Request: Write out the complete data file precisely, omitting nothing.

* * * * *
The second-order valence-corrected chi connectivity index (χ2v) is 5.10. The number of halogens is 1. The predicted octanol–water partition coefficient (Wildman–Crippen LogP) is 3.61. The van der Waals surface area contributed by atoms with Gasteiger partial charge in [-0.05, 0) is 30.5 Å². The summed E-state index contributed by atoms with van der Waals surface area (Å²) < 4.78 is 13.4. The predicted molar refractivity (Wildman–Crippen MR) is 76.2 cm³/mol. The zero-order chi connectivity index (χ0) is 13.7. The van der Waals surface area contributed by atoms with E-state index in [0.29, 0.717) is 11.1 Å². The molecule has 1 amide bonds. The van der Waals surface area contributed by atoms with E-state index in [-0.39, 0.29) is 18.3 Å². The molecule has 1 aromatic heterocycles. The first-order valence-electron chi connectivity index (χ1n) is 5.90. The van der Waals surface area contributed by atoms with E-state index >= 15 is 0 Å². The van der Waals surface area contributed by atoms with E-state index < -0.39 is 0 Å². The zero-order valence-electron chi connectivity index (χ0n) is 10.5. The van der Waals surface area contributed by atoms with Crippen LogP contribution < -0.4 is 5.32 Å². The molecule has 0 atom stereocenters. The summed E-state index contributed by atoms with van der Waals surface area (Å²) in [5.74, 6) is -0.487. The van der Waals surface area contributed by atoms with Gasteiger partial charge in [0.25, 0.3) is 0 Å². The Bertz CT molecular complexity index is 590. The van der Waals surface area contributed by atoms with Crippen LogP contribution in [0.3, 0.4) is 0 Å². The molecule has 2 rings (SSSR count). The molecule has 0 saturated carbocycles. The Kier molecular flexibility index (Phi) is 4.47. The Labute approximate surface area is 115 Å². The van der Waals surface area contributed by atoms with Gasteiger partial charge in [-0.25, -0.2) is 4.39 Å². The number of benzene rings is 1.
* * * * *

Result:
The second-order valence-corrected chi connectivity index (χ2v) is 5.10. The number of halogens is 1. The predicted octanol–water partition coefficient (Wildman–Crippen LogP) is 3.61. The van der Waals surface area contributed by atoms with Gasteiger partial charge in [-0.05, 0) is 30.5 Å². The summed E-state index contributed by atoms with van der Waals surface area (Å²) < 4.78 is 13.4. The predicted molar refractivity (Wildman–Crippen MR) is 76.2 cm³/mol. The zero-order chi connectivity index (χ0) is 13.7. The van der Waals surface area contributed by atoms with E-state index in [0.29, 0.717) is 11.1 Å². The molecule has 1 amide bonds. The van der Waals surface area contributed by atoms with E-state index in [-0.39, 0.29) is 18.3 Å². The molecule has 1 aromatic heterocycles. The first-order valence-electron chi connectivity index (χ1n) is 5.90. The van der Waals surface area contributed by atoms with E-state index >= 15 is 0 Å². The van der Waals surface area contributed by atoms with E-state index < -0.39 is 0 Å². The zero-order valence-electron chi connectivity index (χ0n) is 10.5. The van der Waals surface area contributed by atoms with Crippen LogP contribution < -0.4 is 5.32 Å². The molecule has 0 atom stereocenters. The summed E-state index contributed by atoms with van der Waals surface area (Å²) in [5.74, 6) is -0.487. The van der Waals surface area contributed by atoms with Gasteiger partial charge in [0.25, 0.3) is 0 Å². The Bertz CT molecular complexity index is 590. The van der Waals surface area contributed by atoms with Crippen LogP contribution in [0.3, 0.4) is 0 Å². The molecule has 2 rings (SSSR count). The molecule has 0 saturated carbocycles. The Kier molecular flexibility index (Phi) is 4.47. The Labute approximate surface area is 115 Å². The van der Waals surface area contributed by atoms with Gasteiger partial charge in [-0.25, -0.2) is 4.39 Å². The number of benzene rings is 1.